Talk:2017 Group Project 6

From Embryology
Revision as of 10:09, 11 October 2017 by Z5059949 (talk | contribs)
Student Projects: 1 Cerebral Cortex | 2 Kidney | 3 Heart | 4 Eye | 5 Lung | 6 Cerebellum
Student Page - here is the sample page I demonstrated with in the first labs.I remind all students that you have your own Group Forum on Moodle for your discussions, it is only accessible by members of your group.
Editing Links: Editing Basics | Images | Tables | Referencing | Journal Searches | Copyright | Font Colours | Virtual Slide Permalink | My Preferences | One Page Wiki Card | Printing | Movies | Language Translation | Student Movies | Using OpenOffice | Internet Browsers | Moodle | Navigation/Contribution | Term Link | Short URLs | 2018 Test Student

I have now added a discussion Forum for your group to Moodle. You can add your discussion here (available to everyone) or in your Moodle Group Discussion (available to only your group members).

The collapsible table below shows the assessment criteria that will be used for this group project.

Group Assessment Criteria  
Mark Hill.jpg Science Student Projects
  1. The key points relating to the topic that your group allocated are clearly described.
  2. The choice of content, headings and sub-headings, diagrams, tables, graphs show a good understanding of the topic area.
  3. Content is correctly cited and referenced.
  4. The wiki has an element of teaching at a peer level using the student's own innovative diagrams, tables or figures and/or using interesting examples or explanations.
  5. Evidence of significant research relating to basic and applied sciences that goes beyond the formal teaching activities.
  6. Relates the topic and content of the Wiki entry to learning aims of embryology.
  7. Clearly reflects on editing/feedback from group peers and articulates how the Wiki could be improved (or not) based on peer comments/feedback. Demonstrates an ability to review own work when criticised in an open edited wiki format. Reflects on what was learned from the process of editing a peer's wiki.
  8. Evaluates own performance and that of group peers to give a rounded summary of this wiki process in terms of group effort and achievement.
  9. The content of the wiki should demonstrate to the reader that your group has researched adequately on this topic and covered the key areas necessary to inform your peers in their learning.
  10. Develops and edits the wiki entries in accordance with the above guidelines.
More Information on Assessment Criteria | Science Student Projects
Uploading Images 
Mark Hill.jpg First Read the help page Images

The following describes how to upload an image with all the information that must be associated with it.

The image must first be uploaded to the site.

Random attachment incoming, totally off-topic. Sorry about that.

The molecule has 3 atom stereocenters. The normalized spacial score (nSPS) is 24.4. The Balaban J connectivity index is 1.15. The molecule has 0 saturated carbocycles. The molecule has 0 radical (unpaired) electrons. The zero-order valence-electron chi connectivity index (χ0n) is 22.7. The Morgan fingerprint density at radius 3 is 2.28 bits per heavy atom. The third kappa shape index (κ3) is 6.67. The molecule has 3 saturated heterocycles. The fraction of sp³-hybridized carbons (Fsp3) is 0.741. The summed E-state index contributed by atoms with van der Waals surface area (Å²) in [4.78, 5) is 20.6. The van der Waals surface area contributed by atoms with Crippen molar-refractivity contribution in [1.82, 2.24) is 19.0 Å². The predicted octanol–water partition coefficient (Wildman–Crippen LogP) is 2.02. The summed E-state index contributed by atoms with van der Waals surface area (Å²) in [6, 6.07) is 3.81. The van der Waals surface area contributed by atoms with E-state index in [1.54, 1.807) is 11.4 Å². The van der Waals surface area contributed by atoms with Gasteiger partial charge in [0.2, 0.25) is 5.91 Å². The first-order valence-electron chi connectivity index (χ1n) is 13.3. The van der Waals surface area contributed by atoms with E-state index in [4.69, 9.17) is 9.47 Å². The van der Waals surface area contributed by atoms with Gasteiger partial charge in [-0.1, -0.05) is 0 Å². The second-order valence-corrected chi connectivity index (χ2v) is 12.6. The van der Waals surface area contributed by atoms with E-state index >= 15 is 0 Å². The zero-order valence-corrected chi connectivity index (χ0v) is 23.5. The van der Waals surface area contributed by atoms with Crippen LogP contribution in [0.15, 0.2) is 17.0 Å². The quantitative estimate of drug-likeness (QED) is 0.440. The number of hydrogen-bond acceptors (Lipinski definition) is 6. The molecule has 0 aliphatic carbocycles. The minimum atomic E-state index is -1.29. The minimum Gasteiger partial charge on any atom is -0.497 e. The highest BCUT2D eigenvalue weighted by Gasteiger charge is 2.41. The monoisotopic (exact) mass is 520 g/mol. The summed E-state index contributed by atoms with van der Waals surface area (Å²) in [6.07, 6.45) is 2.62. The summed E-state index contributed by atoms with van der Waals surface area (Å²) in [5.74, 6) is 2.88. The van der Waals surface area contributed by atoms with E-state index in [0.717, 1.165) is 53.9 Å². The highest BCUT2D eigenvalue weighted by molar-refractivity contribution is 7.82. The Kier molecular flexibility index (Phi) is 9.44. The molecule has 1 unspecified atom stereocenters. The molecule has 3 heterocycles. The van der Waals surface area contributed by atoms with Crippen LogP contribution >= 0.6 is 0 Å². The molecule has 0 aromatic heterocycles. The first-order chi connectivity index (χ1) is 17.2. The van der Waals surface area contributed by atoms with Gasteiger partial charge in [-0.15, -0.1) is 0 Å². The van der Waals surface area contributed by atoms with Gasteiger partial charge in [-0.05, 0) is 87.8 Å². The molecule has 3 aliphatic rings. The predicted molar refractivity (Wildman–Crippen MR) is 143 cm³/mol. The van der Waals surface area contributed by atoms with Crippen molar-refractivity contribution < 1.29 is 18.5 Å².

1. Open the left hand menu item “Toolbox” and click “Upload file” and a new window will open.
  2. Click the button ”Choose file” and navigate to where the image is located on your computer and double click the file.
  3. The window will now show the file name in the “Source filename” window.
  4. You can then rename the uploaded file in the “Destination filename” window.
    1. Make sure the new name accurately describes the image.
  5. Add a description of the image to the “Summary” window. Note the description must include:
    1. An image name as a section heading.
    2. Any further description of what the image shows.
    3. A subsection labeled “Reference” and under this the original image source, appropriate reference and all copyright information.
    4. Finally a template indicating that this is a student image. {{Template:Student Image}}

Images not including the above information will be deleted by the course coordinator and be considered in the student assessment process.

Students cannot delete uploaded images. Contact the course coordinator with the file address.

Mark Hill.jpg First Read the help page Referencing

All references used in making your project page should be cited where they appear in the text or images.

In page edit mode where XXXX is the PubMed ID number use the following code.

<ref name=”PMIDXXXX”><pubmed>XXXX</pubmed></ref>

For references not listed on PubMed, and text can be inserted between <ref></ref> tags.

Where the reference list will appear make a new section and on a new line the following code. <references/>

Mark Hill.jpg First Read the help page Copyright Tutorial

Currently all students originally assigned to each group are listed as equal authors/contributors to their project. If you have not contributed the content you had originally agreed to, nor participated in the group work process, then you should contact the course coordinator immediately and either discuss your contribution or request removal from the group author list. Remember that all student online contributions are recorded by date, time and the actual contributed content. A similar email reminder of this information was sent to all current students.

Please note the Universities Policy regarding Plagiarism

"Plagiarism at UNSW is defined as using the words or ideas of others and passing them off as your own." (extract from UNSW statement on Academic Honesty and Plagiarism)

Academic Misconduct carries penalties. If a student is found guilty of academic misconduct, the penalties include warnings, remedial educative action, being failed in an assignment or excluded from the University for two years.

Please also read Copyright Tutorial with regard to content that can be used in your project.

About the Discussion Page

This should be considered as the "other side" of the project page. It is an area where you can:

  1. Assemble resources.
  2. Add useful links.
  3. Discuss your project with team members. (Please do not use student names on any page on this Wiki)